A study from the Columbia University Mailman School of Public Health found that, while air pollution has been decreasing nationally, Native American communities are less likely to see those reductions.
The study was published in the American Journal of Public Health.
Maggie Li, the lead author, said in an email response to questions provided by NM Political Report that there is a well-documented pattern of environmental injustice in Native American communities, highlighting things like hard rock and uranium mining. She said the western United States has also seen increased wildfires as well as fracking, both of which can contribute to fine particulate matter pollution.
“Findings from this study provide additional evidence in line with what Native American activists and community members have described, that their communities have been facing greater air pollution burdens in recent years,” she said.
The researchers looked at air pollution data on a county-by-county basis and compared it to census data to determine which areas had high Native American populations. Li said the team looked at the average concentrations of fine particulate matter between 2000 and 2018. The study only included the contiguous 48 states.
“We chose this methodology to investigate potential disparities in air pollution at a nationwide scale and a policy-relevant unit of analysis,” Li said.
At the start of the study’s time frame, the counties with high populations of Native Americans tended to have lower levels of fine particulate matter. But, by 2018, that had changed. Li said that surprised the researchers.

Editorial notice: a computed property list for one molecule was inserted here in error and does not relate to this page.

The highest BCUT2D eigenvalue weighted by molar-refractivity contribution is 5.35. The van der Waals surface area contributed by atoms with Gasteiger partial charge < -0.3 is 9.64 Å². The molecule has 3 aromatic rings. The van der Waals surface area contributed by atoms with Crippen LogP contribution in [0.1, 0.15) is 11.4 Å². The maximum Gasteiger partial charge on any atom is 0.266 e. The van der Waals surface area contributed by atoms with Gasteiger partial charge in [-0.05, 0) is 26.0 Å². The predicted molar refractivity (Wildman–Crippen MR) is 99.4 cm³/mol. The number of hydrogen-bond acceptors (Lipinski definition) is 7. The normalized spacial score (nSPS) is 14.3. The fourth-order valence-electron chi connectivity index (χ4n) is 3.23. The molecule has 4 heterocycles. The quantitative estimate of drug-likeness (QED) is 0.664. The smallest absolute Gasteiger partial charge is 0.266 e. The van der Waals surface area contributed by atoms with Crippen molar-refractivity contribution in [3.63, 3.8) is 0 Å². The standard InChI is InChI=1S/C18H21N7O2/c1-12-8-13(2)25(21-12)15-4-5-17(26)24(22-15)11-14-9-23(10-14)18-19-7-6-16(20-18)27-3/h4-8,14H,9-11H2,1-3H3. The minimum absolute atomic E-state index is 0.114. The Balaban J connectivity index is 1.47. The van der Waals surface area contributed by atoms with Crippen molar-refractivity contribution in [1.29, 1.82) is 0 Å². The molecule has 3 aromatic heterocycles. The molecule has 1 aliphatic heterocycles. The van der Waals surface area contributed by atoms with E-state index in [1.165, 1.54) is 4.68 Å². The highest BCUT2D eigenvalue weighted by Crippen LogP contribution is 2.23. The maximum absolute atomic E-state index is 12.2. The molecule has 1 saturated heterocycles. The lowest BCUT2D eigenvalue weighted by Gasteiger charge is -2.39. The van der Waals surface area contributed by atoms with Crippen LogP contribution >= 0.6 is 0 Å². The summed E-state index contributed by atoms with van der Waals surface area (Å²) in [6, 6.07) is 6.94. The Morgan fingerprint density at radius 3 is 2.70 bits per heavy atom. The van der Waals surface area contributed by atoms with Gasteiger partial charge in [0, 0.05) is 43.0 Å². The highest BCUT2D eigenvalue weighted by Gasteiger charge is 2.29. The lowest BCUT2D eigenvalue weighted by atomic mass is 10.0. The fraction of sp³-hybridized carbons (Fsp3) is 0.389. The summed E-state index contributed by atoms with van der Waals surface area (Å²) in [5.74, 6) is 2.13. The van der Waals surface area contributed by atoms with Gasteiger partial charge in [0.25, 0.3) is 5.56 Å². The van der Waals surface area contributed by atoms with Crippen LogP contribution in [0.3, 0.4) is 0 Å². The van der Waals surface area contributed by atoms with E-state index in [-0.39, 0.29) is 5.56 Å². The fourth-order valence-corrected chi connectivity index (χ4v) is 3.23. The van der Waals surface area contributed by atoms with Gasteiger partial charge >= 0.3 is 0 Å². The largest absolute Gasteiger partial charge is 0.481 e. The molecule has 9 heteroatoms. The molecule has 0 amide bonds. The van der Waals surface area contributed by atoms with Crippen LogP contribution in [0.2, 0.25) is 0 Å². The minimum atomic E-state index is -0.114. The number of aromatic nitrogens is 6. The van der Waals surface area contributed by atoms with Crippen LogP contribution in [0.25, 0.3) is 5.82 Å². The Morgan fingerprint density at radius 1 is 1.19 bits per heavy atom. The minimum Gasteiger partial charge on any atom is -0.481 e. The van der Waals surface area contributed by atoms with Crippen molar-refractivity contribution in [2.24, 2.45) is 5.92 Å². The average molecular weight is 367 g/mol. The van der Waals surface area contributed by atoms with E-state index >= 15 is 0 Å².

Exposure to air pollution has been tied to a variety of health impacts and Li said the team hopes their study can “help guide policy to support efforts in monitoring and inform greater regulatory action of air pollution in Native American communities.”
Li is already building upon this study by looking at the various chemicals that contribute to the total fine particulate matter air pollution. She said the research will use a similar methodology and will quantify and compare the annual average concentrations of those various chemicals.
Li said her team is also participating in the Strong Heart Study, which looks at cardiovascular disease and risk factors among Native Americans in Arizona, North and South Dakota and Oklahoma. She said her team is planning to investigate the impacts of exposure to fine particulate matter on cardiovascular disease risks as part of that effort.
The study was funded by grants from the National Institute of Environmental Health Sciences.